Colour: Hairless, but skin can be Black, Blue, Red, Cream, Brown, Lavender, Fawn and White.
The most controversial of all modern cat breeds, the nearly naked Sphynx Cat is a recent Canadian discovery. It has also been called the Canadian Hairless Cat and the Moon Cat, and has been nicknamed the Wrinkled Cat and the Birthday Suit Cat.
Domestic Breed. The most controversial of all modern cat breeds, the nearly naked Sphynx Cat is a recent Canadian discovery. It has also been called the Canadian Hairless Cat and the Moon Cat, and has been nicknamed the Wrinkled Cat and the Birthday Suit Cat. In France it is known as the Chat sans Poils. It has been said that it is 'so ugly that it is beautiful'.
Appearance: A slender, elongated cat with suede-like, almost hairless skin, and a long, pointed tail. Its wedge-shaped head has very large ears and no whiskers. It is hot to the touch, and has sometimes be referred to as a suede hot-water bottle'. Its skin 'should look like velvet and feel like moss'. It has been likened in appearance to E.T., the extra-terrestrial in Steven Spielberg's 1982 film.
History: On 31st January 1966, a black and white pet cat called Elizabeth, belonging to a Mrs Micalwaith of Toronto, gave birth to a mutant hairless male kitten which was given the name of Prune. A young science student from the university heard of this strange new arrival. His mother, a Mrs Yania Bawa, happened to be a breeder of Siamese Cats and together they acquired both the naked kitten and its mother.
When the kitten became adult it was mated back to its mother to produce more hairless kittens. A serious breeding programme was planned, involving a complicated series of crosses with American Shorthair females and hairless males. It was decided to name the hairless progeny as a new breed, the Sphinx, later changed to Sphynx, and to develop it further as a pedigree cat for show competition. Championship status was obtained by 1971 but concern about difficulties in rearing the kittens, especially the female ones, soon led to a decline in interest and, indeed, some strong opposition to it.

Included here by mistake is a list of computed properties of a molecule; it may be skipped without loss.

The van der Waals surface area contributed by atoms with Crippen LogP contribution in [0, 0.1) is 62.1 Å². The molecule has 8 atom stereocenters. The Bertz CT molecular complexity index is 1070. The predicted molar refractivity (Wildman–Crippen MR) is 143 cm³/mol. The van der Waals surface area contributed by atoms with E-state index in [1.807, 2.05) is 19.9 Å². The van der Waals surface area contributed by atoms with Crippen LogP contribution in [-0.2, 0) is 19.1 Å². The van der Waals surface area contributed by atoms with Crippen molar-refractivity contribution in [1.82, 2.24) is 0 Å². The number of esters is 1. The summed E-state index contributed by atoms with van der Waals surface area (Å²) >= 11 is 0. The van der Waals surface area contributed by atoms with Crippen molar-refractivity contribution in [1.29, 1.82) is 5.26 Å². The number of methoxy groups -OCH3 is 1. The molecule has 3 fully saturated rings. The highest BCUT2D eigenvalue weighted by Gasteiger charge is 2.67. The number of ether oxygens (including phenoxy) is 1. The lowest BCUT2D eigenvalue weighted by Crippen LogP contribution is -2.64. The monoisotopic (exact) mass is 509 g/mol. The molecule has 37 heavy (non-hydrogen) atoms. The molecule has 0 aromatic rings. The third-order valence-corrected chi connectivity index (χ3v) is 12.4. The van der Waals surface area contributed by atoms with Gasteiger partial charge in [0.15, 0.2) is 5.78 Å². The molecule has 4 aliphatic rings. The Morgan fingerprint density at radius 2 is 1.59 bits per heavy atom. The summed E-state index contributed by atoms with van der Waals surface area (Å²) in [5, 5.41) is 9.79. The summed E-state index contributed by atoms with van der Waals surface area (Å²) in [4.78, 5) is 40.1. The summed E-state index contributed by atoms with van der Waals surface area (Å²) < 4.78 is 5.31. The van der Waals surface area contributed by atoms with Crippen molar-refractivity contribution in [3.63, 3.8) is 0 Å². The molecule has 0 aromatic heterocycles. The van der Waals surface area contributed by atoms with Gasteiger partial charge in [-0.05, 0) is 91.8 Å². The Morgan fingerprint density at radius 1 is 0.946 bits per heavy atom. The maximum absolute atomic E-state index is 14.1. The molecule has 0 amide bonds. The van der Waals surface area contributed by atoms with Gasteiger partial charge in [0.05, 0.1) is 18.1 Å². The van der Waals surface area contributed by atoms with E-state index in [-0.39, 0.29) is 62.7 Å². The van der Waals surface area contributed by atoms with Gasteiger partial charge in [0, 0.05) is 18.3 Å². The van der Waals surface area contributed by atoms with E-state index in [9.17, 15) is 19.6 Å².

Its championship status was later revoked and the breed was in danger of dying out altogether, but a few specimens were exported to Europe where the Sphynx found new supporters. Breeding programmes were begun in both Holland and France and the 'naked cat' eventually arrived in Britain. Even today it remains a rare breed, but its future survival now seems reasonably secure. In the early 1990s TICA (The International Cat Association in America) granted it championship status.
An interesting feature of this cat is that the recessive gene which causes the hairlessness also appears to modify the body shape. The domestic cat that gave birth to the first hairless kitten was of 'average' shape, but the Sphynx Cat is exceptionally elongated and angular. In this respect it is reminiscent of the Rex breeds, where the sparse coat is again apparently linked to a lanky, angular body-shape.
Although this breed has the obvious disadvantage that it cannot stand a cold climate and must always be thought of as an 'indoor cat' needing special protection from its owners, it does have one special advantage, namely that it does not cause allergic responses in those sensitive to cat fur.(It has now been reported that, in cases of extreme allergy, even this cat may cause problems because of the very fine 'peach-fuzz' of down hair present on its skin.)
Personality: As anyone who has encountered this cat in the flesh will testify, its sensitivity and loving nature more than compensates for its bizarre appearance. It is unusually sociable and affectionate. It has been described as: 'part monkey, part dog, part child and part cat'.
Those who have only seen the cat in photographs sometimes take a less flattering view of it. It has also been described as 'the ugliest cat alive' and 'a creature with a hairless body, a snake's head, a rat's tail, and ears like bats' wings.'
Colour forms: Any colours accepted.
International Sphynx Breeders and Fanciers Association. Address: HC66, Box 70035, Pinetop, AZ 85935, USA. or S.W. 210 Cedar Street, Pullman, WA 99163, USA.
Sphynx Cat Club. Address: 10 York Road, Waltham Cross, Herts, EN8 7HW.
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